from The American Heritage® Dictionary of the English Language, 4th Edition
- n. Voracity; rapaciousness.
- n. Something taken as prey.
- n. The act or practice of preying.
from Wiktionary, Creative Commons Attribution/Share-Alike License
- n. ravenous
from the GNU version of the Collaborative International Dictionary of English
- adj. Ravenous.
- n. Food obtained by violence; plunder; prey; raven.
- v. See raven, v. t. & i.
from The Century Dictionary and Cyclopedia
- See raven.
"Ever since you did take the turn two days ago, you've laid there so quiet an 'peaceful -- no more dreams an' ravin '-- you've jest laid there
Shucks, I done got plumb off from what I was tellin 'you jus' ravin ''bout my old furniture and things.
It's a poor case to be landin 'ravin' mad in a sthrange counthry, supposin 'you get there itself.
"Th 'row goin' on was suthin 'terrible; a' 'sylum full o' ravin 'lunatics on th' rampage couldn't have made more noise; an 'them that hadn't been hurt was beginnin' t 'feel as bad as them that was, when someone scrambles down th' companionway.
What right'd you to put a ravin 'lunatic in with me, an' me sick an 'helpless?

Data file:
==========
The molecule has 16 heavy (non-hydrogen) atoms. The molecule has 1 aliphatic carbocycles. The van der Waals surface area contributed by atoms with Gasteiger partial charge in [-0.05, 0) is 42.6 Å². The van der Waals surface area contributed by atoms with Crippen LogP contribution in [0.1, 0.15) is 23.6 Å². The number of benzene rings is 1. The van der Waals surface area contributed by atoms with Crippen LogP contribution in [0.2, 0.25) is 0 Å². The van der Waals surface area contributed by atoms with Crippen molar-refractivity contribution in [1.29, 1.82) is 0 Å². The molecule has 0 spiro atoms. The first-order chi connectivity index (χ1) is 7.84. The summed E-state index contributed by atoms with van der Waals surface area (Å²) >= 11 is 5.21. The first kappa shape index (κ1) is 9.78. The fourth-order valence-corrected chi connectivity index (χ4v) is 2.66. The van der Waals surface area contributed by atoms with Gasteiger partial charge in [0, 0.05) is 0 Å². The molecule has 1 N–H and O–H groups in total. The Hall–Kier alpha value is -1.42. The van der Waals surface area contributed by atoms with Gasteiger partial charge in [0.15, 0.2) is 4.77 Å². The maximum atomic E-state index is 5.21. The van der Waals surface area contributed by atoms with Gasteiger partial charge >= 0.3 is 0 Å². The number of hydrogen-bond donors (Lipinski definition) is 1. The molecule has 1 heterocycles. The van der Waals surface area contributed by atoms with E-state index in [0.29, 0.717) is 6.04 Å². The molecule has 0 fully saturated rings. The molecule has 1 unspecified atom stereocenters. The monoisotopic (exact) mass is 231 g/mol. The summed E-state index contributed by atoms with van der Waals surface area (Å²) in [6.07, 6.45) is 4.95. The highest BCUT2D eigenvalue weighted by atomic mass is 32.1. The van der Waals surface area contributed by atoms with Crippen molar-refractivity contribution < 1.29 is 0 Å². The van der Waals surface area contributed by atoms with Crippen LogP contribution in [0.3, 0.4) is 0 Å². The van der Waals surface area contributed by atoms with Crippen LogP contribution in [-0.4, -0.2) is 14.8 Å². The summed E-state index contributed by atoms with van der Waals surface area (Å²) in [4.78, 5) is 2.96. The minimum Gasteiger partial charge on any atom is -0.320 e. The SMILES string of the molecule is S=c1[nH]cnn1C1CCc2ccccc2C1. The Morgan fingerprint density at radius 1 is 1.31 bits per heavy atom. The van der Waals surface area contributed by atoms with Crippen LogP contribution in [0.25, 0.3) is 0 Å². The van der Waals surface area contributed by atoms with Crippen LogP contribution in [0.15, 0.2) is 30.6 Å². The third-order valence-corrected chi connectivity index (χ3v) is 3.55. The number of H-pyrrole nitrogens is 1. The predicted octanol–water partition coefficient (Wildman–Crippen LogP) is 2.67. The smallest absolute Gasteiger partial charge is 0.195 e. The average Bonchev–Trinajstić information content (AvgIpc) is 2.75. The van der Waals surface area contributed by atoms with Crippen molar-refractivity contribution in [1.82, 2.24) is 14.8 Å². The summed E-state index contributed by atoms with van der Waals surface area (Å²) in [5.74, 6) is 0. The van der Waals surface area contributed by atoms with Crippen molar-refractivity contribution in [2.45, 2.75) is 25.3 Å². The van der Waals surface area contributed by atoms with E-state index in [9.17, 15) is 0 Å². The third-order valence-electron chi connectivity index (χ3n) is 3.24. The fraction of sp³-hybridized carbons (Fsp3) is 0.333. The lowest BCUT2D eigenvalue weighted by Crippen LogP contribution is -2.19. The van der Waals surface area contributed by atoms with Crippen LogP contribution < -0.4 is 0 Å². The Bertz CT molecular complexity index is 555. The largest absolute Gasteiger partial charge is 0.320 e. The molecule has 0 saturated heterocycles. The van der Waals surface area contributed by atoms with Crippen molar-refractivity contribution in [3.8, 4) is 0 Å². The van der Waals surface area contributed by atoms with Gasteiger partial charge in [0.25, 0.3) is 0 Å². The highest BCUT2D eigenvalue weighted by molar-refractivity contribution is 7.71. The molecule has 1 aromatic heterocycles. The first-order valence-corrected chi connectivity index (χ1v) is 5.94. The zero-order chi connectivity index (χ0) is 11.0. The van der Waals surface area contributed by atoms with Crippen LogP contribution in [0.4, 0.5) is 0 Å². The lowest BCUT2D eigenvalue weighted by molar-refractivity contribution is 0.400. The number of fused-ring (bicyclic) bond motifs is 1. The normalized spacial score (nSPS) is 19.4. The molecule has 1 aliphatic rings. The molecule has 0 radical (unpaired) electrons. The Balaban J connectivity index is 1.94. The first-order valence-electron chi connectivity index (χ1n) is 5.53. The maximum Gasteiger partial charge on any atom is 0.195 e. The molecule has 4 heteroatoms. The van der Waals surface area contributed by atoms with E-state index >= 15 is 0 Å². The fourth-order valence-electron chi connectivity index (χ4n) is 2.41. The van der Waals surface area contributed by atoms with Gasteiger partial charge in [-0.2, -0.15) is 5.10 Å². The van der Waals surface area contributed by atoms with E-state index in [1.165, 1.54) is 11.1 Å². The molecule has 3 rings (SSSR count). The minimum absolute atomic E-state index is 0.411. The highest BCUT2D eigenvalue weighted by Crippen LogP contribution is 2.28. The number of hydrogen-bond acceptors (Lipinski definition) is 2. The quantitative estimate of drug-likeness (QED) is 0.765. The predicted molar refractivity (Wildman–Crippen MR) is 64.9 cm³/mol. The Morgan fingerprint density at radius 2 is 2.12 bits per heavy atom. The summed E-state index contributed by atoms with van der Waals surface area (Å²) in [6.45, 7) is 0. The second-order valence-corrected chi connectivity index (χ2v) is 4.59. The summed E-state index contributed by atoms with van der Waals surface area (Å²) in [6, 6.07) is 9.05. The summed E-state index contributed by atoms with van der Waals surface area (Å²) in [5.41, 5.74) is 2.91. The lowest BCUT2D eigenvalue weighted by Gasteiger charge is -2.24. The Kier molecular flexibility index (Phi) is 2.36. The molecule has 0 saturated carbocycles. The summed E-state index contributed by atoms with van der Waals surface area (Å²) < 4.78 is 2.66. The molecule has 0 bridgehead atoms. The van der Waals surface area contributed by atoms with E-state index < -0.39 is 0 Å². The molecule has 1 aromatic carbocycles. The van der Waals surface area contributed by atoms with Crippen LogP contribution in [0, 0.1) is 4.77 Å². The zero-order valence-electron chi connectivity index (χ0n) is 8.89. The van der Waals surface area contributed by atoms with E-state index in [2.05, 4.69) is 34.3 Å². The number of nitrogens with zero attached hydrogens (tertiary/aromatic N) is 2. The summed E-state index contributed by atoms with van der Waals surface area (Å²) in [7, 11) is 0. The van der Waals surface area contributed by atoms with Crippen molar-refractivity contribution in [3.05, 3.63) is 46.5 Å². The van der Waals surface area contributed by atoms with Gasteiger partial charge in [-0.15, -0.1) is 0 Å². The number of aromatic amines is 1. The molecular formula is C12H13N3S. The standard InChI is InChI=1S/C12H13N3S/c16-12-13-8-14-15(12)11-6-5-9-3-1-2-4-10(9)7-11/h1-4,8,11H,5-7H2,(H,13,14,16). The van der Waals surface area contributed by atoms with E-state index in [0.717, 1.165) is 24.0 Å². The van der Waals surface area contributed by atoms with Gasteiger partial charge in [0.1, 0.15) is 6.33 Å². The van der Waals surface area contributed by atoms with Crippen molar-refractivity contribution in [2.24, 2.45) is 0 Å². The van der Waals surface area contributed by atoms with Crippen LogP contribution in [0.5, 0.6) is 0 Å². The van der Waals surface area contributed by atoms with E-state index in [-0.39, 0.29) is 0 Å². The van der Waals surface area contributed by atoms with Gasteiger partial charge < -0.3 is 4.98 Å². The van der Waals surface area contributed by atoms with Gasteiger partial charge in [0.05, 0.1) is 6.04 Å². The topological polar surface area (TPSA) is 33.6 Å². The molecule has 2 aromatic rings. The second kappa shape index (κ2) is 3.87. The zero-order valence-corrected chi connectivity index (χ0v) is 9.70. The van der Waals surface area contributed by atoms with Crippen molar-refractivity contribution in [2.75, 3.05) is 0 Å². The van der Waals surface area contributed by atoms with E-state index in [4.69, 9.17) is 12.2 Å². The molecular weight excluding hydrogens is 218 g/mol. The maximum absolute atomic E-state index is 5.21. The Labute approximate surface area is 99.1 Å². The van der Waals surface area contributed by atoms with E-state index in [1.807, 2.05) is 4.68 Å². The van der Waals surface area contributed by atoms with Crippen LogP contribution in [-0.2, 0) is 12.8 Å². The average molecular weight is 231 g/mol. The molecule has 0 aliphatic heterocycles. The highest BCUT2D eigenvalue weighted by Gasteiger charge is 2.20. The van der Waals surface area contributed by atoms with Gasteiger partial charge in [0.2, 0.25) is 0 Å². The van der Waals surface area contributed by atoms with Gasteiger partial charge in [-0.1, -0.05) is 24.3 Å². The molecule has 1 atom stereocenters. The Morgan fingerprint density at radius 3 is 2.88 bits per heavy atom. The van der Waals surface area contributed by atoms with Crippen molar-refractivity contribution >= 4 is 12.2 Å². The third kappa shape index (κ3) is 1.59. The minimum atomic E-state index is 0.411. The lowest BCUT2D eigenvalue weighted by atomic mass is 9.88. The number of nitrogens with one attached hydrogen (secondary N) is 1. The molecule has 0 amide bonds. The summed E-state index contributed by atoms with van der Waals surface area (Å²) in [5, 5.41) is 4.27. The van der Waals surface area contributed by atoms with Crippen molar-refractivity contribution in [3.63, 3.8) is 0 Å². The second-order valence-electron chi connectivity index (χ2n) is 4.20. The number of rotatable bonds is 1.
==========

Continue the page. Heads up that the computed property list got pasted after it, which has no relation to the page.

Nawt named fur ravin mainiackz but fur “The Raven,” uv corss.
Why do you care so much what I think if I'm a stark ravin' Mean Girl bitch?
Presently, he turned from his meal and behold, a huge panther was creeping up to rend and ravin him; so he anointed his feet in haste with the juice and, descending to the surface of the water, fled walking over the Third Sea, in the darkness, for the night was black and the wind blew stark.
Vellentam, but me and meother ravin, my coosine of mine, have mour good three chancers, weothers, after Bohnaparts.
Benjamin shall ravin as a wolf: in the morning he shall devour the prey, and at night he shall divide the spoil.
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